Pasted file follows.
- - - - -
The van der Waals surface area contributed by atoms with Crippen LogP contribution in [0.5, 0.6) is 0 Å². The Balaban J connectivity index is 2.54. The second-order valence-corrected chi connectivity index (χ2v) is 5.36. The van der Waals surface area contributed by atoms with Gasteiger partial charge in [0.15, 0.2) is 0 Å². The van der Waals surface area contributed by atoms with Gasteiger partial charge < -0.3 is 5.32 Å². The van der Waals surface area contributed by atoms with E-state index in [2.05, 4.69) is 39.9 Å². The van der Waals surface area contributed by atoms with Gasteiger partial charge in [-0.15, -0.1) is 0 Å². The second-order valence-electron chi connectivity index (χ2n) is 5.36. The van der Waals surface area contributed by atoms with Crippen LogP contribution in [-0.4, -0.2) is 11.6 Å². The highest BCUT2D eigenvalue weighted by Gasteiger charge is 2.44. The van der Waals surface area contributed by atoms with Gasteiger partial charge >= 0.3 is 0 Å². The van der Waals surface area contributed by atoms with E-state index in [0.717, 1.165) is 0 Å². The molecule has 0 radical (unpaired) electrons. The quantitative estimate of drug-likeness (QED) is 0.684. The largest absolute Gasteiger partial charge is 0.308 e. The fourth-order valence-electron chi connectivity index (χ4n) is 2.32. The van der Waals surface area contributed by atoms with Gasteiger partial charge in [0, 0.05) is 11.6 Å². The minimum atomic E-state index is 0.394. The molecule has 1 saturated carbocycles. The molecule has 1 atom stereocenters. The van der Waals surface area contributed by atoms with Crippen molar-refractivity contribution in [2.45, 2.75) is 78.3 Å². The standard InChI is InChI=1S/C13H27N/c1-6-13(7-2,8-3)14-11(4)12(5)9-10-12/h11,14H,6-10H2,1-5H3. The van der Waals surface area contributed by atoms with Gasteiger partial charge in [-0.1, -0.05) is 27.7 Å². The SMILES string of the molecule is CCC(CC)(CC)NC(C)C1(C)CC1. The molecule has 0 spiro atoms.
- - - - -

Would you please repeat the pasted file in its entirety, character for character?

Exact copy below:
The van der Waals surface area contributed by atoms with Crippen LogP contribution in [0.5, 0.6) is 0 Å². The Balaban J connectivity index is 2.54. The second-order valence-corrected chi connectivity index (χ2v) is 5.36. The van der Waals surface area contributed by atoms with Gasteiger partial charge in [0.15, 0.2) is 0 Å². The van der Waals surface area contributed by atoms with Gasteiger partial charge < -0.3 is 5.32 Å². The van der Waals surface area contributed by atoms with E-state index in [2.05, 4.69) is 39.9 Å². The van der Waals surface area contributed by atoms with Gasteiger partial charge in [-0.15, -0.1) is 0 Å². The second-order valence-electron chi connectivity index (χ2n) is 5.36. The van der Waals surface area contributed by atoms with Crippen LogP contribution in [-0.4, -0.2) is 11.6 Å². The highest BCUT2D eigenvalue weighted by Gasteiger charge is 2.44. The van der Waals surface area contributed by atoms with Gasteiger partial charge >= 0.3 is 0 Å². The van der Waals surface area contributed by atoms with E-state index in [0.717, 1.165) is 0 Å². The molecule has 0 radical (unpaired) electrons. The quantitative estimate of drug-likeness (QED) is 0.684. The largest absolute Gasteiger partial charge is 0.308 e. The fourth-order valence-electron chi connectivity index (χ4n) is 2.32. The van der Waals surface area contributed by atoms with Gasteiger partial charge in [0, 0.05) is 11.6 Å². The minimum atomic E-state index is 0.394. The molecule has 1 saturated carbocycles. The molecule has 1 atom stereocenters. The van der Waals surface area contributed by atoms with Crippen molar-refractivity contribution in [2.45, 2.75) is 78.3 Å². The standard InChI is InChI=1S/C13H27N/c1-6-13(7-2,8-3)14-11(4)12(5)9-10-12/h11,14H,6-10H2,1-5H3. The van der Waals surface area contributed by atoms with Gasteiger partial charge in [-0.1, -0.05) is 27.7 Å². The SMILES string of the molecule is CCC(CC)(CC)NC(C)C1(C)CC1. The molecule has 0 spiro atoms.